The failed Soyuz rocket launch last month reminded the world that even the slightest misstep could lead to potentially deadly consequences. Russian space agency Roscosmos finally released footage of what grounded a NASA astronaut and Russian cosmonaut.
The Soyuz's multistage rocket structure normally has all four boosters falling away in perfect symmetry. However, one of the boosters remains dangling and causes the rocket to spin.
The astronauts explained there was shaking within the rocket, followed shortly by alarms inside the capsule. An emergency light came on. The pair's new mission at that point was to get back home safely.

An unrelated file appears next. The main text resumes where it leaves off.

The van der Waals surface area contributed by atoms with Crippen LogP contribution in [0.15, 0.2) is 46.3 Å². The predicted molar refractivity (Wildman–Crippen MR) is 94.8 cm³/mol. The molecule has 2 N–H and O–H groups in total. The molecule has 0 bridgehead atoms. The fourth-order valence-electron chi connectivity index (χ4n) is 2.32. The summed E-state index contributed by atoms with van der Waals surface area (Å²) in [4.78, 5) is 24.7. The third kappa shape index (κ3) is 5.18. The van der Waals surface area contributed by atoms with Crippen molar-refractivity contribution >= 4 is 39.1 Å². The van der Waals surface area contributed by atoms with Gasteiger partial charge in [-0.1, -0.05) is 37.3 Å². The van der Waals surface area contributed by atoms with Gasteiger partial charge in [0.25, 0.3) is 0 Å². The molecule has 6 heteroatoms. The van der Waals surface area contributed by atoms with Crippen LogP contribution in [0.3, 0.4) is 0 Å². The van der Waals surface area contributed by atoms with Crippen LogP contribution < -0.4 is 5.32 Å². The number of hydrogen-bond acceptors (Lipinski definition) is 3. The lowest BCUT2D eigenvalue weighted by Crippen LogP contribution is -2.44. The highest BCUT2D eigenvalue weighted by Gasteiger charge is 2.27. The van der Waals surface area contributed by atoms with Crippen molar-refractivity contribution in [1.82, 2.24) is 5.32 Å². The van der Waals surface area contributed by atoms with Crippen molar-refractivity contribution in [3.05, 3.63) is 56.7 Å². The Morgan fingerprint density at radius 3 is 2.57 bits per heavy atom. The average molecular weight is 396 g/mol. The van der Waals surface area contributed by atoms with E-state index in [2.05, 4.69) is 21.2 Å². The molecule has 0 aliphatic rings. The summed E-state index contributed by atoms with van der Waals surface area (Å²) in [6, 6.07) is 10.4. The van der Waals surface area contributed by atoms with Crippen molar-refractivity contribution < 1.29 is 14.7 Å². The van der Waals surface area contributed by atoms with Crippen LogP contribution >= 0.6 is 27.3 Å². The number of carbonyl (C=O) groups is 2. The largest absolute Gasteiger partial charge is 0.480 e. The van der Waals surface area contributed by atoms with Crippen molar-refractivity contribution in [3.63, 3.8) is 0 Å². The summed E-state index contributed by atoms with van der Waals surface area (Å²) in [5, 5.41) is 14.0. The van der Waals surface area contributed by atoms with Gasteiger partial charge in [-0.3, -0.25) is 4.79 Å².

Neither NASA astronaut Nick Hague or Russian cosmonaut Aleksey Ovchinin were hurt upon landing, but the landings weren't under favorable circumstances. The pair endured substantial G-forces on the trip back to earth up to 6.7 times the force of Earth's gravity.
Hague told reporters the ballistic descent was intense even for a few seconds.
"It’s like tossing a ball high into the air,” said Hague. “At some point gravity takes over and starts bringing it back down.”
Hague said the training for both men kicked in, and they remained calm during the stressful situation.
“You realize that the training is there to keep you safe,” he said. “The thing that I can do to get us down on the ground as safe as possible is to try to stay as calm and as focused as I can.”